New research report on Danish deportation camps

“Stop Killing Us Slowly” is an imperative critique of both conditions and purpose of the camps

Since the deportation camps Sjælsmark and Kærshovedgård were opened in 2015 and 2016, they have been subject of much debate in the media. Conditions in the camps are deliberately as unpleasant as possible, and several experts describe them as open prisons – with worse conditions than inmates in the real open prisons have, and without time limits.

Quite foreseeably, they have also proved not to serve their purpose: to push more people to go back voluntarily after having their asylum application turned down. On the contrary, the camps have produced almost 3,000 “disappeared” people, most of whom are probably living without residence permits elsewhere in Europe. The number of residents who have had their asylum cases reopened and changed exceeds by far the number of deported. Asylum is not an exact science, and the Refugee Appeals Board makes mistakes.

Through quotations from interviews, the residents express sharp and intelligent thoughts on the situation, society has placed them in. For instance Issa, who lived two years in Sjælsmark:

”As a normal person, you choose to do things and when to do them. You can eat when you want to, work out when you want to, decide how to live your life. In the camps we are deprived of all choices. And you can’t make any plans for your life.”

Especially the feeling of criminalization, isolation and lack of self-determination are things that make it intolerable to stay in the camps.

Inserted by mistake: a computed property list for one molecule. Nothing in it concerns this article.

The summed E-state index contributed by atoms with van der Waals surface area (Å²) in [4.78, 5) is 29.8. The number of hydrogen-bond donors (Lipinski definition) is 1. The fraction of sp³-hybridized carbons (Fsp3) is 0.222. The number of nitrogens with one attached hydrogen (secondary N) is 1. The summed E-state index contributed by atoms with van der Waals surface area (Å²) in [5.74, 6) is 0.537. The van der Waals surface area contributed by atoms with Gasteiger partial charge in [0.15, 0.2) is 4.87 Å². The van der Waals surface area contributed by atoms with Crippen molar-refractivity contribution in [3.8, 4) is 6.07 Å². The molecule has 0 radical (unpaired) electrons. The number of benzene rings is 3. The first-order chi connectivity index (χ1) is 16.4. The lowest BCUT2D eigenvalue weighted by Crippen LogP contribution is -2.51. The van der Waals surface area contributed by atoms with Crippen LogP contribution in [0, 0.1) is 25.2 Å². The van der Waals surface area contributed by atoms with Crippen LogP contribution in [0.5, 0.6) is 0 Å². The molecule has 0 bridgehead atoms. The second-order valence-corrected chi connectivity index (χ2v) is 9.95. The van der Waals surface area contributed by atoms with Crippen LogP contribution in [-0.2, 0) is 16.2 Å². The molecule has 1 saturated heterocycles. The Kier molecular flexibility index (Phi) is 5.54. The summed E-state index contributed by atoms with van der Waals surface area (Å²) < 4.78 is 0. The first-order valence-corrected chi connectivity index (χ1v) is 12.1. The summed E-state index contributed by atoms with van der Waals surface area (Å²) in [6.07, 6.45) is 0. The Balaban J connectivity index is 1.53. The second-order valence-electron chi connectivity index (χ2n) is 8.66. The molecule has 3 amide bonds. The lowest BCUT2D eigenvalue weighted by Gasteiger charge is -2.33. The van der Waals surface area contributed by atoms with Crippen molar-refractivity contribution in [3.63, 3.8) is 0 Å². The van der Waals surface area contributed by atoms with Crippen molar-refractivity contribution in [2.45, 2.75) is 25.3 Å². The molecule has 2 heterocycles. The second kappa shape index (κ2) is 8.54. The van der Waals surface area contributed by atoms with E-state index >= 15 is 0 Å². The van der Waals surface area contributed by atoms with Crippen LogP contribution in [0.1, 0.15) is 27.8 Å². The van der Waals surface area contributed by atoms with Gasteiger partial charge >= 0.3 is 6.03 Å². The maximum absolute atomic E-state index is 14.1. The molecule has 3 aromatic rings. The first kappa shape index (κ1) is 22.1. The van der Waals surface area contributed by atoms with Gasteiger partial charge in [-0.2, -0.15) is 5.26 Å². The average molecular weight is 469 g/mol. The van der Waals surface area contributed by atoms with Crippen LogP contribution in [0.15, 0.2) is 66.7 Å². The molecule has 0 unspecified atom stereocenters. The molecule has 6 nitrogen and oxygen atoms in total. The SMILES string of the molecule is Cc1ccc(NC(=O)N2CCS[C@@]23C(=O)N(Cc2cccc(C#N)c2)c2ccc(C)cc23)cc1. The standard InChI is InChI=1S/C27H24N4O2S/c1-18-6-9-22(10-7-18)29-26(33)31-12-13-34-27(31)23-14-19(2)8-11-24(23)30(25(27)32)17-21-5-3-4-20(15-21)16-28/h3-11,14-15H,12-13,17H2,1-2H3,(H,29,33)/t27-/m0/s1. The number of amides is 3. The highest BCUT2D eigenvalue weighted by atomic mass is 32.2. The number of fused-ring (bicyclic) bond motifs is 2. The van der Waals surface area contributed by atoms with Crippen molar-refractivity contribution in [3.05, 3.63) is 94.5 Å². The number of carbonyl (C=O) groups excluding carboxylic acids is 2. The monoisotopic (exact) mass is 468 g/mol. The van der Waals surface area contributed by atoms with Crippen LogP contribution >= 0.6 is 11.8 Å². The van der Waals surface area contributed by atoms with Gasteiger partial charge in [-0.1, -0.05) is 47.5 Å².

The report is written by Freedom of Movement Research Collective, consisting of Julia Suarez-Krabbe (RUC), Annika Lindberg (Bern University) and José Arce-Bayona (Aalborg University). The authors have an academic research angle to the topic, but they are not afraid of directing a hard critique towards the whole mind set behind the camps and the consequences they have for both inhabitants and society.

As mentioned in the report, the issue of deportation hindrances or the “legally stranded” rejected asylum seekers was first time described by this signature in the report ‘Asylum Camp Limbo’ from 2011. Already back then it was obvious that people in this situation are afraid, and it’s not possible to push them to go back “voluntarily” by deliberately making their living conditions bad. The situation has only become worse since then, and on top of the rejected asylum seekers there are also a rising number of people on Tolerated Stay living in Kærshovedgård. They have the Danish state’s word that their life will be in danger if they return – which makes it even more absurd to put deliberate pressure on them.

The report clearly proves that the regime has only negative and unacceptable effects, but does not discuss alternative solutions for rejected asylum seekers. A number of things could be mentioned such as positive incitements in the form of economical and social support on return, a clearer definition of ‘collaboration’ could bring Art. 9c(1) back on track and give residence permit based on deportation hindrances (has not been used since 2012), children’s attachment to Denmark through growing up in the asylum system should lead to a residence permit at some point, and rejected asylum seekers could be permitted to apply for family reunification and study- or work permits. As a whole, these options  would take care of most cases.

The report is easy to read in spite of the heavy and complex topic, and on only 50 small pages the legal, practical and ethical aspects of the camps are described.

Download it here, in English or Danish.

Contact the authors: 
Annika Lindberg: annika.lindberg(at) 
Julia Suarez-Krabbe: jskrabbe(at)